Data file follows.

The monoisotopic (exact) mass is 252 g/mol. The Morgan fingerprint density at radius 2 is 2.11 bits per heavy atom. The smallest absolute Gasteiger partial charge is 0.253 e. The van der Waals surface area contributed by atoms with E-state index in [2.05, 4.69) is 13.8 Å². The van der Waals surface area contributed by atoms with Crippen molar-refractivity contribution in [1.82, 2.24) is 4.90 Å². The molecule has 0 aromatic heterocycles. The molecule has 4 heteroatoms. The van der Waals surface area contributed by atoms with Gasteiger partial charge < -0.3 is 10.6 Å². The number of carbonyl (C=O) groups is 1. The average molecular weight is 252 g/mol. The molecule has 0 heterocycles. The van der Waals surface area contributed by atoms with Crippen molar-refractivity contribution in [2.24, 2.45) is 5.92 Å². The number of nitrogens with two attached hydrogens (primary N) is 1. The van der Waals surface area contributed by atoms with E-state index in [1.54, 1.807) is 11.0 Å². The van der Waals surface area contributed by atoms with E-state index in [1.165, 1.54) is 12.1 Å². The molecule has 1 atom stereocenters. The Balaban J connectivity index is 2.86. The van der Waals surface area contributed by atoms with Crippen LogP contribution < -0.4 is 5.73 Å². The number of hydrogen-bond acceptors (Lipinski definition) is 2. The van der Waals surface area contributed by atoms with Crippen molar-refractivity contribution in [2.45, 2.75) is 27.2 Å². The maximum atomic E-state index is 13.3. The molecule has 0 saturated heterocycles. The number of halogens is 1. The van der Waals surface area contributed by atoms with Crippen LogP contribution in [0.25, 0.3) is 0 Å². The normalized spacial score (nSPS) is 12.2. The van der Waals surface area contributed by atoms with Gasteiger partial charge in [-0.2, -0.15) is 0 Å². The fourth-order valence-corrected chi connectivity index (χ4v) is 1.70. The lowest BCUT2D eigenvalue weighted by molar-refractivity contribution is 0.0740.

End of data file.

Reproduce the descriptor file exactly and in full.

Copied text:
The monoisotopic (exact) mass is 252 g/mol. The Morgan fingerprint density at radius 2 is 2.11 bits per heavy atom. The smallest absolute Gasteiger partial charge is 0.253 e. The van der Waals surface area contributed by atoms with E-state index in [2.05, 4.69) is 13.8 Å². The van der Waals surface area contributed by atoms with Crippen molar-refractivity contribution in [1.82, 2.24) is 4.90 Å². The molecule has 0 aromatic heterocycles. The molecule has 4 heteroatoms. The van der Waals surface area contributed by atoms with Gasteiger partial charge < -0.3 is 10.6 Å². The number of carbonyl (C=O) groups is 1. The average molecular weight is 252 g/mol. The molecule has 0 heterocycles. The van der Waals surface area contributed by atoms with Crippen molar-refractivity contribution in [2.24, 2.45) is 5.92 Å². The number of nitrogens with two attached hydrogens (primary N) is 1. The van der Waals surface area contributed by atoms with E-state index in [1.54, 1.807) is 11.0 Å². The van der Waals surface area contributed by atoms with E-state index in [1.165, 1.54) is 12.1 Å². The molecule has 1 atom stereocenters. The Balaban J connectivity index is 2.86. The van der Waals surface area contributed by atoms with Crippen LogP contribution < -0.4 is 5.73 Å². The number of hydrogen-bond acceptors (Lipinski definition) is 2. The van der Waals surface area contributed by atoms with Crippen molar-refractivity contribution in [2.45, 2.75) is 27.2 Å². The maximum atomic E-state index is 13.3. The molecule has 0 saturated heterocycles. The number of halogens is 1. The van der Waals surface area contributed by atoms with Crippen LogP contribution in [0.25, 0.3) is 0 Å². The normalized spacial score (nSPS) is 12.2. The van der Waals surface area contributed by atoms with Gasteiger partial charge in [-0.2, -0.15) is 0 Å². The fourth-order valence-corrected chi connectivity index (χ4v) is 1.70. The lowest BCUT2D eigenvalue weighted by molar-refractivity contribution is 0.0740.